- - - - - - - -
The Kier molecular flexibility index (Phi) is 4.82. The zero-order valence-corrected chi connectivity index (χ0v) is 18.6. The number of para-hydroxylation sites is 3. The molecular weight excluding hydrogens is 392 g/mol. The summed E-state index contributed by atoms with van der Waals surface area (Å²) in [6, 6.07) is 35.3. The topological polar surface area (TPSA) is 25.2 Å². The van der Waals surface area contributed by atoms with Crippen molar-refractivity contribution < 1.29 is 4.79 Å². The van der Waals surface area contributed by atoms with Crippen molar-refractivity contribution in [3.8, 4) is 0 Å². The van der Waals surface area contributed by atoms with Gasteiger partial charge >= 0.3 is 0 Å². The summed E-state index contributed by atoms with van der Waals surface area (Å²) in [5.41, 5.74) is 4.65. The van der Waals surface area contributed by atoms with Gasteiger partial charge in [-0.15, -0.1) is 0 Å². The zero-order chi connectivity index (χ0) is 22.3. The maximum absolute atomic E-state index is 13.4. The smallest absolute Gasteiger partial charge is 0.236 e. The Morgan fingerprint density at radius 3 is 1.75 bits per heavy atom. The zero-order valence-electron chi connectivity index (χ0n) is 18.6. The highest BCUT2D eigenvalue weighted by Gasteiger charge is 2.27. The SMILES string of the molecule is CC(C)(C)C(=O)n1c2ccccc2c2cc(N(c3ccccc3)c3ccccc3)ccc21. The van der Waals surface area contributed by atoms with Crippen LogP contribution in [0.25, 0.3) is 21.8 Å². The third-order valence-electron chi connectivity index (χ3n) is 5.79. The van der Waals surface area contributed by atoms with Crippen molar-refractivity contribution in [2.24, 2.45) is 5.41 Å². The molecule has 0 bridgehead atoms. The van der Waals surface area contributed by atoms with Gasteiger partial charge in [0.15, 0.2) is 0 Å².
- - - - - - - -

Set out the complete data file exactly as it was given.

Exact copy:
The Kier molecular flexibility index (Phi) is 4.82. The zero-order valence-corrected chi connectivity index (χ0v) is 18.6. The number of para-hydroxylation sites is 3. The molecular weight excluding hydrogens is 392 g/mol. The summed E-state index contributed by atoms with van der Waals surface area (Å²) in [6, 6.07) is 35.3. The topological polar surface area (TPSA) is 25.2 Å². The van der Waals surface area contributed by atoms with Crippen molar-refractivity contribution < 1.29 is 4.79 Å². The van der Waals surface area contributed by atoms with Crippen molar-refractivity contribution in [3.8, 4) is 0 Å². The van der Waals surface area contributed by atoms with Gasteiger partial charge >= 0.3 is 0 Å². The summed E-state index contributed by atoms with van der Waals surface area (Å²) in [5.41, 5.74) is 4.65. The van der Waals surface area contributed by atoms with Gasteiger partial charge in [-0.15, -0.1) is 0 Å². The zero-order chi connectivity index (χ0) is 22.3. The maximum absolute atomic E-state index is 13.4. The smallest absolute Gasteiger partial charge is 0.236 e. The Morgan fingerprint density at radius 3 is 1.75 bits per heavy atom. The zero-order valence-electron chi connectivity index (χ0n) is 18.6. The highest BCUT2D eigenvalue weighted by Gasteiger charge is 2.27. The SMILES string of the molecule is CC(C)(C)C(=O)n1c2ccccc2c2cc(N(c3ccccc3)c3ccccc3)ccc21. The van der Waals surface area contributed by atoms with Crippen LogP contribution in [0.25, 0.3) is 21.8 Å². The third-order valence-electron chi connectivity index (χ3n) is 5.79. The van der Waals surface area contributed by atoms with Crippen molar-refractivity contribution in [2.24, 2.45) is 5.41 Å². The molecule has 0 bridgehead atoms. The van der Waals surface area contributed by atoms with Gasteiger partial charge in [0.15, 0.2) is 0 Å².